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Arteries of Scalp
Scalp, Calvaria, and Meninges

Arteries of Scalp

Arteriae cutis capitis

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Quick Facts

The arteries that supply the scalp are located in the subcutaneous tissue and form an anastomosing network.

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The scalp has a particularly rich blood supply, with vessels located in the dense subcutaneous tissue. Branches of the external carotid artery supplying the scalp include the occipital, posterior auricular, and superficial temporal arteries. Branches of the internal carotid artery include the supraorbital and supratrochlear arteries (Moore, Dalley and Agur, 2013).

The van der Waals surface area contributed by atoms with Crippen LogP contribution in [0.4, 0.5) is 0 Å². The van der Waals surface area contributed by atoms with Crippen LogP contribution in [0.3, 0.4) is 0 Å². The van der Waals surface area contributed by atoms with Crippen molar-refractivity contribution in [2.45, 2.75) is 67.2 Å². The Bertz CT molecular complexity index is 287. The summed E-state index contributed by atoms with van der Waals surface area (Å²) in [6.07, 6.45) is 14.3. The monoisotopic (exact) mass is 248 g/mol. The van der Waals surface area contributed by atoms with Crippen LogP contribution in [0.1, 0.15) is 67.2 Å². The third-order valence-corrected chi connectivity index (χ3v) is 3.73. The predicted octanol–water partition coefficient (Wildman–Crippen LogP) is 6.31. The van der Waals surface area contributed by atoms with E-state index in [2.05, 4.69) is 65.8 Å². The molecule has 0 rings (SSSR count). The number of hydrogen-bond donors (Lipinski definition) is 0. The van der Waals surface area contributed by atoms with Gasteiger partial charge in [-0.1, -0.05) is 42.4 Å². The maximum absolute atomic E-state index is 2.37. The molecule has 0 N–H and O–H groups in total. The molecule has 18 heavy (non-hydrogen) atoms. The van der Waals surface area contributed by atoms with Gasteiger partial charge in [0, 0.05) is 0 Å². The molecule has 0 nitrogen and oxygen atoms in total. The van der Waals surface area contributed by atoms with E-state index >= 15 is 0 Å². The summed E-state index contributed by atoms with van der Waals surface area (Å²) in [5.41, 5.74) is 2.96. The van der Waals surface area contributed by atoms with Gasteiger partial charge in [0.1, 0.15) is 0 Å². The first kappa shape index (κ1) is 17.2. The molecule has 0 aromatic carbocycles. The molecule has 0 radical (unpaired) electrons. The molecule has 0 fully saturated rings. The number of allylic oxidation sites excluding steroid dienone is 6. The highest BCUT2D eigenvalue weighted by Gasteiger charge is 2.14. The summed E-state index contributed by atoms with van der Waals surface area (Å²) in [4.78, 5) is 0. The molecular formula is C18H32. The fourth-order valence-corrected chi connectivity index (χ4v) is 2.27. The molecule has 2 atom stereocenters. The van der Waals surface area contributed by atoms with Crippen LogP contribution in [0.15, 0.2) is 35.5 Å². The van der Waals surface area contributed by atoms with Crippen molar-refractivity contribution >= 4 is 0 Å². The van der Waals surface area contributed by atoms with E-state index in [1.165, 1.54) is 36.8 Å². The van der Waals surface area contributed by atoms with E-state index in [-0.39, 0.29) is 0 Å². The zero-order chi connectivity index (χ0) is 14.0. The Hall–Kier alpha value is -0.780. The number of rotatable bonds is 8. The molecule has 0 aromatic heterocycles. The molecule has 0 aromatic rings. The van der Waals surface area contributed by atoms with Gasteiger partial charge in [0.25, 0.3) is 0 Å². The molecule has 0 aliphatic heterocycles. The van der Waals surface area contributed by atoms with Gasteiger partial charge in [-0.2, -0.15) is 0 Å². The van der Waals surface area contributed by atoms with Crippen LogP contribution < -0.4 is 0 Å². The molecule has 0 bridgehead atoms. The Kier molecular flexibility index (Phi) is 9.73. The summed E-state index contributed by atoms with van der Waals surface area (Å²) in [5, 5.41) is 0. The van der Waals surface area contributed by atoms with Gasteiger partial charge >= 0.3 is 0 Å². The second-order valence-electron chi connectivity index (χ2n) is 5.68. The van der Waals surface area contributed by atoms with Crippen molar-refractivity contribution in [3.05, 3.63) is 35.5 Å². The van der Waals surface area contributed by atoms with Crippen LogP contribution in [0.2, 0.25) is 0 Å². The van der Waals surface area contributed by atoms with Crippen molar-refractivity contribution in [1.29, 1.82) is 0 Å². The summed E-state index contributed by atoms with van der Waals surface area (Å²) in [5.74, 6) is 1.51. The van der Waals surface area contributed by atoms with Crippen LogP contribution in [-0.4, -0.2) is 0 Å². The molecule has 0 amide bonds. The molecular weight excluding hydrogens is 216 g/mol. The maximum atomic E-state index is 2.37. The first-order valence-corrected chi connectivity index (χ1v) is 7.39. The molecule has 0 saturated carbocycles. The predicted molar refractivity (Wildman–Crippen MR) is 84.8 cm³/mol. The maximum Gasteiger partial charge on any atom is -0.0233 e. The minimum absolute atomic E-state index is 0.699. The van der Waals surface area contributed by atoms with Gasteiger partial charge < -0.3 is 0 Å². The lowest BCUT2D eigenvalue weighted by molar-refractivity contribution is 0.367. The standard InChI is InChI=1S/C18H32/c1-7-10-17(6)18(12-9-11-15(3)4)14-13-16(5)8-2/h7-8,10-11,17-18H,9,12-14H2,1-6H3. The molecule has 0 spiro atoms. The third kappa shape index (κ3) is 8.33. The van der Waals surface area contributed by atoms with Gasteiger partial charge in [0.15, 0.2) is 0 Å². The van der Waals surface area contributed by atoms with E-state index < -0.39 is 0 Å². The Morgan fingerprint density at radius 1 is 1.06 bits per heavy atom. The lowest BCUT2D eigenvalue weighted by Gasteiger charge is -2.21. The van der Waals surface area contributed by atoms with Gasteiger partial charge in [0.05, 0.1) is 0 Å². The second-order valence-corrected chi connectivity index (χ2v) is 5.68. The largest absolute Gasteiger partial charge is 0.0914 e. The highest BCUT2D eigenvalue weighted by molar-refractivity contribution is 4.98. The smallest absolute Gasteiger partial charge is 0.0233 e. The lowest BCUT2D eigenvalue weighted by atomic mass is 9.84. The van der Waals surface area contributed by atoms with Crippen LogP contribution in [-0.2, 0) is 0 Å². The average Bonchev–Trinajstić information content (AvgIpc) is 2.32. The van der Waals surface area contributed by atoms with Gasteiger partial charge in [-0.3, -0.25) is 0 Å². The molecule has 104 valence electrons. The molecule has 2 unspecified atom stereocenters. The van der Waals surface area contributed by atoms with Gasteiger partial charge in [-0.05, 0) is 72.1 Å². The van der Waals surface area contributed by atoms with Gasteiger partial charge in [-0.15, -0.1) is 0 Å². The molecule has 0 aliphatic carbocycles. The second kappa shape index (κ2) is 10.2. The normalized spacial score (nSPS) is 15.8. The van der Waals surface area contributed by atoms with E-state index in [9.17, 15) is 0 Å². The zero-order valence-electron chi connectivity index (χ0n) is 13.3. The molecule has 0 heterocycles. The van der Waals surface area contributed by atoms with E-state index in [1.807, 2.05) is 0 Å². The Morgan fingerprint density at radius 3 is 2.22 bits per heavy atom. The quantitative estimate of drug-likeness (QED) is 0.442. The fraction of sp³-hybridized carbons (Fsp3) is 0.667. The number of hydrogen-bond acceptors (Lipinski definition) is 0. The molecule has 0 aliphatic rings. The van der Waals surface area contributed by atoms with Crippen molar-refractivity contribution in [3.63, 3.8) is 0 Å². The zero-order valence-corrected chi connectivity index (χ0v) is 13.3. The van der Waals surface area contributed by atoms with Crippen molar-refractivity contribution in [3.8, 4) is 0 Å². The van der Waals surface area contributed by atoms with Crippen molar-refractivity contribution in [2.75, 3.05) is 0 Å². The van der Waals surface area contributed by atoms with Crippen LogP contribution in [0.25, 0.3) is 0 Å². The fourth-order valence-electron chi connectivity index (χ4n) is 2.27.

Key Features/Anatomical Relations

The arteries of the scalp course through the subcutaneous tissue. These arteries form an anastomosing network with adjacent and contralateral arteries. The arteries are attached to the fibrous connective tissue of the subcutaneous tissue, thus, if a vessel is cut, the ends become retracted between the fibrous septae which may lead to profuse bleeding (Ellis and Mahadevan, 2014).


The arteries of the scalp provide blood to the five layers of the scalp.


Ellis, H. and Mahadevan, V. (2014) 'The surgical anatomy of the scalp', Surgery (Oxford), 32, pp. e1-e5.

Moore, K. L., Dalley, A. F. and Agur, A. M. R. (2013) Clinically Oriented Anatomy. Clinically Oriented Anatomy 7th edn.: Wolters Kluwer Health/Lippincott Williams & Wilkins.

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